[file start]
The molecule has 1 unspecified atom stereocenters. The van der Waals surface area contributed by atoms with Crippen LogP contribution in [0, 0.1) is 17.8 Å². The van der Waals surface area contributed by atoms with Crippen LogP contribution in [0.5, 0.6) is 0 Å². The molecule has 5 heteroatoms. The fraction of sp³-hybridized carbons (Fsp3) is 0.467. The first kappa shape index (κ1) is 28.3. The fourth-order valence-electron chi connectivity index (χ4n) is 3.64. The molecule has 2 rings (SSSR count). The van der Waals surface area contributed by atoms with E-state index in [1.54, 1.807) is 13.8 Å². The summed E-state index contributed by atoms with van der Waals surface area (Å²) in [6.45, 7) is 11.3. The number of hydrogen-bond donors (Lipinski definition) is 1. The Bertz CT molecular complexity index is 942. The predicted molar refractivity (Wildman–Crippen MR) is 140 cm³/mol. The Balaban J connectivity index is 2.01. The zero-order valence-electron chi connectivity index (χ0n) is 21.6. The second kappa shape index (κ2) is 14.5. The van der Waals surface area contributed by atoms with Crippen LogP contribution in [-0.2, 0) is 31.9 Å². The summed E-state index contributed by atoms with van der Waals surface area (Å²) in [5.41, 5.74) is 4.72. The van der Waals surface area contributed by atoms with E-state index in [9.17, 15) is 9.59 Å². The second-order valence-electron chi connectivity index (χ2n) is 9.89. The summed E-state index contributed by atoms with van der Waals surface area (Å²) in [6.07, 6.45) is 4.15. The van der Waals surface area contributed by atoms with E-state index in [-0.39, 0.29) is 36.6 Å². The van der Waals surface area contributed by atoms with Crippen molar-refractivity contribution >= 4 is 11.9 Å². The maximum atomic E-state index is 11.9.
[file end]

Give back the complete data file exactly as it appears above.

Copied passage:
The molecule has 1 unspecified atom stereocenters. The van der Waals surface area contributed by atoms with Crippen LogP contribution in [0, 0.1) is 17.8 Å². The van der Waals surface area contributed by atoms with Crippen LogP contribution in [0.5, 0.6) is 0 Å². The molecule has 5 heteroatoms. The fraction of sp³-hybridized carbons (Fsp3) is 0.467. The first kappa shape index (κ1) is 28.3. The fourth-order valence-electron chi connectivity index (χ4n) is 3.64. The molecule has 2 rings (SSSR count). The van der Waals surface area contributed by atoms with E-state index in [1.54, 1.807) is 13.8 Å². The summed E-state index contributed by atoms with van der Waals surface area (Å²) in [6.45, 7) is 11.3. The number of hydrogen-bond donors (Lipinski definition) is 1. The Bertz CT molecular complexity index is 942. The predicted molar refractivity (Wildman–Crippen MR) is 140 cm³/mol. The Balaban J connectivity index is 2.01. The zero-order valence-electron chi connectivity index (χ0n) is 21.6. The second kappa shape index (κ2) is 14.5. The van der Waals surface area contributed by atoms with Crippen LogP contribution in [-0.2, 0) is 31.9 Å². The summed E-state index contributed by atoms with van der Waals surface area (Å²) in [5.41, 5.74) is 4.72. The van der Waals surface area contributed by atoms with E-state index in [9.17, 15) is 9.59 Å². The second-order valence-electron chi connectivity index (χ2n) is 9.89. The summed E-state index contributed by atoms with van der Waals surface area (Å²) in [6.07, 6.45) is 4.15. The van der Waals surface area contributed by atoms with E-state index in [-0.39, 0.29) is 36.6 Å². The van der Waals surface area contributed by atoms with Crippen molar-refractivity contribution >= 4 is 11.9 Å². The maximum atomic E-state index is 11.9.